One Golem to Go, Please!

Golem sculptures made from recycling material

Golems made in our Golem Atelier; Jewish Museum Berlin, photo: Svenja Kutscher

Hebrew newspapers and colorful cloth remnants are lying on the floor. On the table there are wires, chains, old electrical equipment, cooking pots, used eyeglasses cases, and buttons, just to name a few of the household items spread around. Everything that would otherwise be thrown away gains a whole new meaning at the Golem Atelier.

Aside from everyday objects there are also a lot of natural materials, such as chestnuts, straw, dried leaves, and pine cones, whose scent reminds me of walks in the woods.

Young girl holding a handcrafted fantasy figure in front of her

Computer golem; Jewish Museum Berlin, photo: Aylin Uysal

Inspired by a visit to our current exhibition GOLEM (more about the exhibition on our website), our smallest visitors, kids five years old and up, now have an hour to give shape to their ideas and wishes and create their very own golems.

I’m delighted by so many excited faces and the children’s interest in what’s going on. “Look at the materials, pick them up, and experiment with them! You may decide yourselves what your golem will look like and what it will be able to do,” explains the workshop leader.

Handcrafted fantasy figure made out of different material

Corkscrew golem; Jewish Museum Berlin, photo: Katharina Erbe

Lots of little hands reach out at the plethora of objects and begin building their golems. Some kids go straight for the materials. Others are indecisive at first and only choose their favorite object after much thought. I ponder shortly what in the world my golem should be able to do? Should he be able to fly? Read thoughts? Make magic? Or all of the above?

The central issue is the pleasure that children have in freely experimenting, and accomplishing something. “The process of creating is more important than the artistic final product,” says the Israeli artist Anat Manor ( She conceived of the workshop “Golem to go! A legend from garbage,” because she’s interested in experimenting with everyday objects herself, and thus in how to address the real world again, and her own senses.

Handcrafted fantasy figure made out of different material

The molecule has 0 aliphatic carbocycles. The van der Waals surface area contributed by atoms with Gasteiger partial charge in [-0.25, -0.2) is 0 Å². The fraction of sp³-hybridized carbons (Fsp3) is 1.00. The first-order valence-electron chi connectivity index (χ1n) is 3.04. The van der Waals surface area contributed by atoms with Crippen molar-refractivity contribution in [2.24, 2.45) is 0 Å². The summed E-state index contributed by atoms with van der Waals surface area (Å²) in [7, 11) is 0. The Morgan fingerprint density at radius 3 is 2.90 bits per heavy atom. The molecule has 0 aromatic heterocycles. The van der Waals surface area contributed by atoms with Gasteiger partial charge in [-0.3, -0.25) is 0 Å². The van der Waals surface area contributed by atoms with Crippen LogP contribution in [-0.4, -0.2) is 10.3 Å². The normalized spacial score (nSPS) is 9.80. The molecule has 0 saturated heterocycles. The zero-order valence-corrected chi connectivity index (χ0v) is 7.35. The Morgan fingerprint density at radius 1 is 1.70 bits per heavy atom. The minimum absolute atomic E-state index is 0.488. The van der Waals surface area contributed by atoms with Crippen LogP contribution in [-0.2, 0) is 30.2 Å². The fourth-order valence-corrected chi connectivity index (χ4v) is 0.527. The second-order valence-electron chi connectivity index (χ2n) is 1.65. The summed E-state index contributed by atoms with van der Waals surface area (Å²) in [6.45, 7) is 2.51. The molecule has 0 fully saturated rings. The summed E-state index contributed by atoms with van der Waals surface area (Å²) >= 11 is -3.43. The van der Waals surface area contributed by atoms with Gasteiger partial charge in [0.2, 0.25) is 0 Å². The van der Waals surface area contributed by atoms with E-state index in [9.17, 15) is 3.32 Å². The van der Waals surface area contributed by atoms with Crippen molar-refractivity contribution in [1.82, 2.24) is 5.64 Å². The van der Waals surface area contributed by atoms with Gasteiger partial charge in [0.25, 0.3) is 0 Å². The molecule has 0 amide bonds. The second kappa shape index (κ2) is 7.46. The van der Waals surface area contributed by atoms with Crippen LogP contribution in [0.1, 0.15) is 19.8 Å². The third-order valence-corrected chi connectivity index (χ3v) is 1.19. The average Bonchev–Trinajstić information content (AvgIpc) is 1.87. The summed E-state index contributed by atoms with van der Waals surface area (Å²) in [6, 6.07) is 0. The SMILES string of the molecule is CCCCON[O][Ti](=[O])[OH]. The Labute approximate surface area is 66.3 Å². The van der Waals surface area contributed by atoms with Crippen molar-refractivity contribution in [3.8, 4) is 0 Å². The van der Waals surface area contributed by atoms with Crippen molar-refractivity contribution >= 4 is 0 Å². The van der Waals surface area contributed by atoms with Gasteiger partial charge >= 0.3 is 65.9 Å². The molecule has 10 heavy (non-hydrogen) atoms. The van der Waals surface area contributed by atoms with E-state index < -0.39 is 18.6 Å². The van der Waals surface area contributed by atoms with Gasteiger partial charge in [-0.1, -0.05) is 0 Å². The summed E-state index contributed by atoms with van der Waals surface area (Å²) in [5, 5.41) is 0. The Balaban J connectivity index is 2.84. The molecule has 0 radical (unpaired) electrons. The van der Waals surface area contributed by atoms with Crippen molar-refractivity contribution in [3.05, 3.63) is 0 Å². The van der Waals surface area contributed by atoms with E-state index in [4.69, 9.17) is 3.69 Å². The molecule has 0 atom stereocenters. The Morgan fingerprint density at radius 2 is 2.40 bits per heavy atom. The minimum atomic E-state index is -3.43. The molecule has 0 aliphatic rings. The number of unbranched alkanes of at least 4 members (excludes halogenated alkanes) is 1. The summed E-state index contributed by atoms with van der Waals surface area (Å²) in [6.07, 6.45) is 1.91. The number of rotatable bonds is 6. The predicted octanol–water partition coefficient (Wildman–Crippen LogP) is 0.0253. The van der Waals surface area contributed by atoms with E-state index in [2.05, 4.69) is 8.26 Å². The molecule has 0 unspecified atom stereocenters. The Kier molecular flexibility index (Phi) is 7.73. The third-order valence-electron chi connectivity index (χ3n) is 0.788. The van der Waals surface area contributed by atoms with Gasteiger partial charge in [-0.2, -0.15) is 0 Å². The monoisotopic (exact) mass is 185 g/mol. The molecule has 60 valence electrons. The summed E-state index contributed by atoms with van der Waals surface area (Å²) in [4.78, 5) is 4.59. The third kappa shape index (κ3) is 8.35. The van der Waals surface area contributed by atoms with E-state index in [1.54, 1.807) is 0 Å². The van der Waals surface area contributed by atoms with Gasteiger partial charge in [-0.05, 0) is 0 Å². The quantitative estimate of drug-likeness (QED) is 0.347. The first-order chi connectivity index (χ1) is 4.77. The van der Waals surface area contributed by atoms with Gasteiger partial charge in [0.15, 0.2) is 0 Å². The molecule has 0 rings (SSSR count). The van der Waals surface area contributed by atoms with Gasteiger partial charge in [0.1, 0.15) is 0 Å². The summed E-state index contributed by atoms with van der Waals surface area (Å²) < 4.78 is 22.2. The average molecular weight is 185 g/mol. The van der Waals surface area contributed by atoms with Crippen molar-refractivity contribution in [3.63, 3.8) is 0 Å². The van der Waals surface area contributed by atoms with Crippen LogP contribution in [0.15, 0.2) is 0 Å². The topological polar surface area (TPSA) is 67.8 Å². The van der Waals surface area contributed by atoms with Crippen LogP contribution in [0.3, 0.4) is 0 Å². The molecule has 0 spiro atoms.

White cube golem; Jewish Museum Berlin, photo: Katharina Erbe

The basis for the workshop is a pedagogical concept from the Jewish-Israeli educator Malka Haas (born in 1920 in Berlin). In a documentary film about the kibbutz Sde Eliyahu, Life is Holistic (2011), Manor describes Haas’s integrated approach based on actually doing and experimenting.

The golem lab makes space for exactly this creative process of making. After industriously crafting, gluing, and building, the making part is done and a bunch of extraordinary creatures are romping around next to each other, to be introduced in turn with all their peculiarities and uniqueness:

Handcrafted fantasy figure made out of different material

Golem “Hooch” can turn things into gold; Jewish Museum Berlin, photo: Svenja Kutscher.

“My golem is called Flower and is a work golem. The only thing he can’t do is speak,” says one proud owner. A very 21st century computer golem with a remote control, a flying golem named Techno, and a happy golem — who’s always happy, of course, and likes to give fashion advice but has trouble walking, are all part of the illustrious group. “Mine is an It, it’s called Hooch because of his tousled hair. It can turn things into gold. But it can’t jump,” explains the little girl who created Hooch.

Handcrafted fantasy figure made out of different material

Golem with a remote control; Jewish Museum Berlin, photo: Katharina Erbe

Not just the children’s eyes are beaming but mine too: they got bigger and bigger over the course of the workshop. I am simply astonished at the imagination that I’m encountering, the free thinking that’s so often easier for kids than for adults, the love of detail with which these golems are being built.
Hm, I know what I really want: a creative golem, please!

After experiencing the golem workshop Aylin Uysal now sees tons of things on the street that could be used to build a golem

For those interested in a Golem Workshop for school or after-school groups, further information can be found here:

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